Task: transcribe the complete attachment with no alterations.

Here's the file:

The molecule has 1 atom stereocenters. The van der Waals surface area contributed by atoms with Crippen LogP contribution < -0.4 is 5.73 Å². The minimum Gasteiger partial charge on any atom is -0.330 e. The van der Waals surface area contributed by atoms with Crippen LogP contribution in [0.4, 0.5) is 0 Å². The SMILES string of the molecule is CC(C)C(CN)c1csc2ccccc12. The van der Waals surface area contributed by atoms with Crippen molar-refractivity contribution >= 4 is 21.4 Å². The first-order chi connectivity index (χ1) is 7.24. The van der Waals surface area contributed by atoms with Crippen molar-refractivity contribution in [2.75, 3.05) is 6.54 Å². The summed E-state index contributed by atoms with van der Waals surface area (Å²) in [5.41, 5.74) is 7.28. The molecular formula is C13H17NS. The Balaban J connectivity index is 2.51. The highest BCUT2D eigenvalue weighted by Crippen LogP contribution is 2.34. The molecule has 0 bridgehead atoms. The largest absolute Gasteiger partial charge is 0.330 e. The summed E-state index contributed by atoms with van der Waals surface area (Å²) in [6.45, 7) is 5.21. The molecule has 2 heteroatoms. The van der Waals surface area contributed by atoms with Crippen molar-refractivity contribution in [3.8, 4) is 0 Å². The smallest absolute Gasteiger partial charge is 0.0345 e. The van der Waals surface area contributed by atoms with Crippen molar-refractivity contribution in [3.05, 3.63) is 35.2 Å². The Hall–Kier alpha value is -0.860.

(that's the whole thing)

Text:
The molecule has 1 atom stereocenters. The van der Waals surface area contributed by atoms with Crippen LogP contribution < -0.4 is 5.73 Å². The minimum Gasteiger partial charge on any atom is -0.330 e. The van der Waals surface area contributed by atoms with Crippen LogP contribution in [0.4, 0.5) is 0 Å². The SMILES string of the molecule is CC(C)C(CN)c1csc2ccccc12. The van der Waals surface area contributed by atoms with Crippen molar-refractivity contribution >= 4 is 21.4 Å². The first-order chi connectivity index (χ1) is 7.24. The van der Waals surface area contributed by atoms with Crippen molar-refractivity contribution in [2.75, 3.05) is 6.54 Å². The summed E-state index contributed by atoms with van der Waals surface area (Å²) in [5.41, 5.74) is 7.28. The molecular formula is C13H17NS. The Balaban J connectivity index is 2.51. The highest BCUT2D eigenvalue weighted by Crippen LogP contribution is 2.34. The molecule has 0 bridgehead atoms. The largest absolute Gasteiger partial charge is 0.330 e. The summed E-state index contributed by atoms with van der Waals surface area (Å²) in [6.45, 7) is 5.21. The molecule has 2 heteroatoms. The van der Waals surface area contributed by atoms with Crippen molar-refractivity contribution in [3.8, 4) is 0 Å². The smallest absolute Gasteiger partial charge is 0.0345 e. The van der Waals surface area contributed by atoms with Crippen molar-refractivity contribution in [3.05, 3.63) is 35.2 Å². The Hall–Kier alpha value is -0.860.